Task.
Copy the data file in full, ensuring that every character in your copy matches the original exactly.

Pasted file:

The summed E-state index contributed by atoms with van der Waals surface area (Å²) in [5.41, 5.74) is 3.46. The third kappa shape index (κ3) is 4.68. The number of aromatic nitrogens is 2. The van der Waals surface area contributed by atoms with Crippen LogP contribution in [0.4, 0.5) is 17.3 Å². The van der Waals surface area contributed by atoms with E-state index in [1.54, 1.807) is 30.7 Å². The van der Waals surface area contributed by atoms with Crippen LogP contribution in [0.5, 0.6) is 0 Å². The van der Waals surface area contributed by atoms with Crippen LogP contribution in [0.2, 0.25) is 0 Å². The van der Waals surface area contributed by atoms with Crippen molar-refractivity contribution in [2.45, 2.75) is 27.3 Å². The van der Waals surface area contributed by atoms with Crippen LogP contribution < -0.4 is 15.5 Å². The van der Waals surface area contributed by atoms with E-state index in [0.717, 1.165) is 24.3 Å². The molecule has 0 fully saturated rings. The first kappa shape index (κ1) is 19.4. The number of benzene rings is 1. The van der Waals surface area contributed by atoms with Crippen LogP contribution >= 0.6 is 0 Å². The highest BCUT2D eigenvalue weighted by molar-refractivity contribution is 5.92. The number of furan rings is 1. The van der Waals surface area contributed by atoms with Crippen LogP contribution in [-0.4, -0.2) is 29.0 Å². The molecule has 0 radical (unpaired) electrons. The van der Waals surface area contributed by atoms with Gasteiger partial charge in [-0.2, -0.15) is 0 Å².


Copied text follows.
The summed E-state index contributed by atoms with van der Waals surface area (Å²) in [5.41, 5.74) is 3.46. The third kappa shape index (κ3) is 4.68. The number of aromatic nitrogens is 2. The van der Waals surface area contributed by atoms with Crippen LogP contribution in [0.4, 0.5) is 17.3 Å². The van der Waals surface area contributed by atoms with E-state index in [1.54, 1.807) is 30.7 Å². The van der Waals surface area contributed by atoms with Crippen LogP contribution in [0.5, 0.6) is 0 Å². The van der Waals surface area contributed by atoms with Crippen LogP contribution in [0.2, 0.25) is 0 Å². The van der Waals surface area contributed by atoms with Crippen molar-refractivity contribution in [2.45, 2.75) is 27.3 Å². The van der Waals surface area contributed by atoms with Crippen LogP contribution < -0.4 is 15.5 Å². The van der Waals surface area contributed by atoms with E-state index in [0.717, 1.165) is 24.3 Å². The molecule has 0 fully saturated rings. The first kappa shape index (κ1) is 19.4. The number of benzene rings is 1. The van der Waals surface area contributed by atoms with Crippen LogP contribution >= 0.6 is 0 Å². The highest BCUT2D eigenvalue weighted by molar-refractivity contribution is 5.92. The number of furan rings is 1. The van der Waals surface area contributed by atoms with Crippen LogP contribution in [-0.4, -0.2) is 29.0 Å². The molecule has 0 radical (unpaired) electrons. The van der Waals surface area contributed by atoms with Gasteiger partial charge in [-0.2, -0.15) is 0 Å².